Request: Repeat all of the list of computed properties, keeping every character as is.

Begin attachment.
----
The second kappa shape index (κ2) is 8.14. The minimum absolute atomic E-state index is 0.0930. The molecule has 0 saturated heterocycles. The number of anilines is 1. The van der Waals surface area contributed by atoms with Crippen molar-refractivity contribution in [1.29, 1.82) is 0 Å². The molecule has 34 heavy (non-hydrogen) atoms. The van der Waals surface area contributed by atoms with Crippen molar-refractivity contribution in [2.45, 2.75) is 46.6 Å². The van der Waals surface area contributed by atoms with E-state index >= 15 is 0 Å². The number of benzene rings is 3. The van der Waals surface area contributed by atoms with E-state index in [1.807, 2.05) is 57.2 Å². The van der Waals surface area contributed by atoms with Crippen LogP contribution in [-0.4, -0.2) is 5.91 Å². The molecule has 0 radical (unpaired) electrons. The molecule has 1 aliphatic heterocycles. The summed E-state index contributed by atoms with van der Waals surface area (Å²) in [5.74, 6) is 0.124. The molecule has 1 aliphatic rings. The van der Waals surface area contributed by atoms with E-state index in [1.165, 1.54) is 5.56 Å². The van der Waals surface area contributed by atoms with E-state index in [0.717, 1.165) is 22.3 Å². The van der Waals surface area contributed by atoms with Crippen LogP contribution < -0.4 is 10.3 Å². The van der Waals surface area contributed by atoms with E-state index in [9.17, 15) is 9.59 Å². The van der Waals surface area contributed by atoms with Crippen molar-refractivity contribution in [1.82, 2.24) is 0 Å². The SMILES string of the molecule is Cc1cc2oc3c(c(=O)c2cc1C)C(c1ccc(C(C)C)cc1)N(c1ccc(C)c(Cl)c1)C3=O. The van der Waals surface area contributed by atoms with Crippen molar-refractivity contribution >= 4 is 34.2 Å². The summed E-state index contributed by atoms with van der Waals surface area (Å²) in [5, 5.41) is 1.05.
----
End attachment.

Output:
The second kappa shape index (κ2) is 8.14. The minimum absolute atomic E-state index is 0.0930. The molecule has 0 saturated heterocycles. The number of anilines is 1. The van der Waals surface area contributed by atoms with Crippen molar-refractivity contribution in [1.29, 1.82) is 0 Å². The molecule has 34 heavy (non-hydrogen) atoms. The van der Waals surface area contributed by atoms with Crippen molar-refractivity contribution in [2.45, 2.75) is 46.6 Å². The van der Waals surface area contributed by atoms with E-state index >= 15 is 0 Å². The number of benzene rings is 3. The van der Waals surface area contributed by atoms with E-state index in [1.807, 2.05) is 57.2 Å². The van der Waals surface area contributed by atoms with Crippen LogP contribution in [-0.4, -0.2) is 5.91 Å². The molecule has 0 radical (unpaired) electrons. The molecule has 1 aliphatic heterocycles. The summed E-state index contributed by atoms with van der Waals surface area (Å²) in [5.74, 6) is 0.124. The molecule has 1 aliphatic rings. The van der Waals surface area contributed by atoms with E-state index in [1.165, 1.54) is 5.56 Å². The van der Waals surface area contributed by atoms with E-state index in [0.717, 1.165) is 22.3 Å². The van der Waals surface area contributed by atoms with Crippen LogP contribution < -0.4 is 10.3 Å². The van der Waals surface area contributed by atoms with E-state index in [9.17, 15) is 9.59 Å². The van der Waals surface area contributed by atoms with Crippen molar-refractivity contribution in [1.82, 2.24) is 0 Å². The SMILES string of the molecule is Cc1cc2oc3c(c(=O)c2cc1C)C(c1ccc(C(C)C)cc1)N(c1ccc(C)c(Cl)c1)C3=O. The van der Waals surface area contributed by atoms with Crippen molar-refractivity contribution >= 4 is 34.2 Å². The summed E-state index contributed by atoms with van der Waals surface area (Å²) in [5, 5.41) is 1.05.